Background: The opioid epidemic in the United States is averaging over 100 deaths per day due to overdose. The effectiveness of opioids as pain treatments, and the drug-seeking behavior of opioid addicts, leads physicians in the United States to issue over 200 million opioid prescriptions every year. To better understand the biomedical profile of opioid-dependent patients, we analyzed information from electronic health records (EHR) including lab tests, vital signs, medical procedures, prescriptions, and other data from millions of patients to predict opioid substance dependence.
Results: We trained a machine learning model to classify patients by likelihood of having a diagnosis of substance dependence using EHR data from patients diagnosed with substance dependence, along with control patients with no history of substance-related conditions, matched by age, gender, and status of HIV, hepatitis C, and sickle cell disease. The top machine learning classifier using all features achieved a mean area under the receiver operating characteristic (AUROC) curve of ~ 92%, and analysis of the model uncovered associations between basic clinical factors and substance dependence. Additionally, diagnoses, prescriptions, and procedures prior to the diagnoses of substance dependence were analyzed to elucidate the clinical profile of substance-dependent patients, relative to controls.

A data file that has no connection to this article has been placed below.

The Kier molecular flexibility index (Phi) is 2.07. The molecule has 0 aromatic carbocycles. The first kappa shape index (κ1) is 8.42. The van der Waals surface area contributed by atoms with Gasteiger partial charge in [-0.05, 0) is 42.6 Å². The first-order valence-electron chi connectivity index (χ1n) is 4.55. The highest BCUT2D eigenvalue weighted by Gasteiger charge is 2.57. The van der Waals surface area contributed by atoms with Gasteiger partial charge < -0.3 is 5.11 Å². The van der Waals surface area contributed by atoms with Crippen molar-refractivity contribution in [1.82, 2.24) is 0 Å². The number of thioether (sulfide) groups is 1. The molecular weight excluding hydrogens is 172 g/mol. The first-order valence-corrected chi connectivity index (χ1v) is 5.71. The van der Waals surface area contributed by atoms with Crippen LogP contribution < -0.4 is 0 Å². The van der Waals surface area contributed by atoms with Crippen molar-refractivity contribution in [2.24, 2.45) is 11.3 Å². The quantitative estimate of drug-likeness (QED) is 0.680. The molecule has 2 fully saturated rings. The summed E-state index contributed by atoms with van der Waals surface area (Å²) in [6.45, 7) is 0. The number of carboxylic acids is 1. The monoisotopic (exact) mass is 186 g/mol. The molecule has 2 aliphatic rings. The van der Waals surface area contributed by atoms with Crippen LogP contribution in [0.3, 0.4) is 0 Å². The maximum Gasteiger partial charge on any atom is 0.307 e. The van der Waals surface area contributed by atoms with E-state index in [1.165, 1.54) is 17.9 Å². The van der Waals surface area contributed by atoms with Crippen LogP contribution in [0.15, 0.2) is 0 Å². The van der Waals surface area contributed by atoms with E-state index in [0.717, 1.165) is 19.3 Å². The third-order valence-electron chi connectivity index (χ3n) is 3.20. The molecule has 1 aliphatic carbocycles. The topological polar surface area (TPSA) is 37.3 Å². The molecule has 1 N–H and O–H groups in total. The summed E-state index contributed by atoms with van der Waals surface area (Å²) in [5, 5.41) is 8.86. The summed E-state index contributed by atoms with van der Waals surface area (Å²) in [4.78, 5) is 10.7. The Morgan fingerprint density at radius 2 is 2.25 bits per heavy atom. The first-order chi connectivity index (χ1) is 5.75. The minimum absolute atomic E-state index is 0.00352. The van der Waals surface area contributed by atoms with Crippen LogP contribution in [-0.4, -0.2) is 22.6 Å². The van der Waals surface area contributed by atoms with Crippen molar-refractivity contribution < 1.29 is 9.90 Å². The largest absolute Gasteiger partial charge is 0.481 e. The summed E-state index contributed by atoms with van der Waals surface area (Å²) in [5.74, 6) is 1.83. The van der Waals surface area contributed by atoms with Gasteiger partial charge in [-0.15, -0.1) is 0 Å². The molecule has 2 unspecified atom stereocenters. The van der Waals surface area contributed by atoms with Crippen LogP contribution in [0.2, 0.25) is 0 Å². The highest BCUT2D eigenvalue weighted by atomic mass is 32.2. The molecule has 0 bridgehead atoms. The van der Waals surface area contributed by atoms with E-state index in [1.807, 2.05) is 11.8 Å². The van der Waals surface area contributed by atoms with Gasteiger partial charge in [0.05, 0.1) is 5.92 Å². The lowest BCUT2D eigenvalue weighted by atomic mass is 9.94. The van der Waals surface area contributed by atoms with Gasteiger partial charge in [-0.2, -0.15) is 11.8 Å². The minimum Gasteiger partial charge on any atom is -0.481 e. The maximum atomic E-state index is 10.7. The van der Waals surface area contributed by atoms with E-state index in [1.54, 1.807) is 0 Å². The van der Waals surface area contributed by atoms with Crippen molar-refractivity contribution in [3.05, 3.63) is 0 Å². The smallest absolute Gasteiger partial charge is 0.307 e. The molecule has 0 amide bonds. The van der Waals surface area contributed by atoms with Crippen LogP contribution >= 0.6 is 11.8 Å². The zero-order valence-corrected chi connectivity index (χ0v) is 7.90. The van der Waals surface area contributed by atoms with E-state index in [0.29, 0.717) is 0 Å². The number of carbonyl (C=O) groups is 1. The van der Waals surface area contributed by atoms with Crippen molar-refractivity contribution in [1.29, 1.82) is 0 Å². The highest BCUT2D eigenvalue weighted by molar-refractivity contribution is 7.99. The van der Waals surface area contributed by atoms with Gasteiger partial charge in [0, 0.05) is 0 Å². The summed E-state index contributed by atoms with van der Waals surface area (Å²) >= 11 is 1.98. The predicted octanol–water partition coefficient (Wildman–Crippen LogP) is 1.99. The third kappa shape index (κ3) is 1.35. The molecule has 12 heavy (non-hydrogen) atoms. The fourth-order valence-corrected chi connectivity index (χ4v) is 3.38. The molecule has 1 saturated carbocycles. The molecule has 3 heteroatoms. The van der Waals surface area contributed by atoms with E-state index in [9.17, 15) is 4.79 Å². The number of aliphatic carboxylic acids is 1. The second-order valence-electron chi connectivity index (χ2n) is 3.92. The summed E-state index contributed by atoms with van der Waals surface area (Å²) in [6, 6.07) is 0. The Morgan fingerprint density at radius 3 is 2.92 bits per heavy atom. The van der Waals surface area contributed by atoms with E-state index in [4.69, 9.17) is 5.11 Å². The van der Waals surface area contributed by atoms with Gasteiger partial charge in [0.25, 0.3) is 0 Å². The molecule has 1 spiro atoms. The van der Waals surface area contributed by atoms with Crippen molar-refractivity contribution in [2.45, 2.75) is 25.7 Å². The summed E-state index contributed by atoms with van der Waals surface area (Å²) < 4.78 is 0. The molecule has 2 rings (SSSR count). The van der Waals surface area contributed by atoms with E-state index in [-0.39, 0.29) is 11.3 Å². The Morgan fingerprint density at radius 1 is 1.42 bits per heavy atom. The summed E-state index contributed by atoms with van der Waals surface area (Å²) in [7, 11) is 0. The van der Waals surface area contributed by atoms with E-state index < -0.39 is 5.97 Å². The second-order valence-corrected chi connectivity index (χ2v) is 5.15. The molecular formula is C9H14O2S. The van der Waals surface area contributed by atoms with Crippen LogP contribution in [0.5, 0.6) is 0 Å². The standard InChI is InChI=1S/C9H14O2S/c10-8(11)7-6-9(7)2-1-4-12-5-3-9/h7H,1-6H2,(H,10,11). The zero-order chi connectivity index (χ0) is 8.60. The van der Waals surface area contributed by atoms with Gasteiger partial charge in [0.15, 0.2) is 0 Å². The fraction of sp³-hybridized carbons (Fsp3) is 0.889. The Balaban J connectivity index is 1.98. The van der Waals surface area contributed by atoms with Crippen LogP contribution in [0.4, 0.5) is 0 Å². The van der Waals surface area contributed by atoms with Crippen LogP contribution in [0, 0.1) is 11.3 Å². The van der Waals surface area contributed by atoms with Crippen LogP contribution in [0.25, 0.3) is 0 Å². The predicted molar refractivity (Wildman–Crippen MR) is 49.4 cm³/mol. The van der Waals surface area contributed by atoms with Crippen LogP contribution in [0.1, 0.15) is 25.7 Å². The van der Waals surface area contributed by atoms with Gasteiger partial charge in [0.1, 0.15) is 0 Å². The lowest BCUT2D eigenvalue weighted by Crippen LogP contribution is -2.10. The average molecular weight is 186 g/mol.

Conclusions: The predictive model may hold utility for identifying patients at risk of developing dependence, risk of overdose, and opioid-seeking patients that report other symptoms in their visits to the emergency room.
Keywords: Artificial intelligence; Electronic health records; Electronic medical records; Machine learning; Opioid dependence; Opioid epidemic.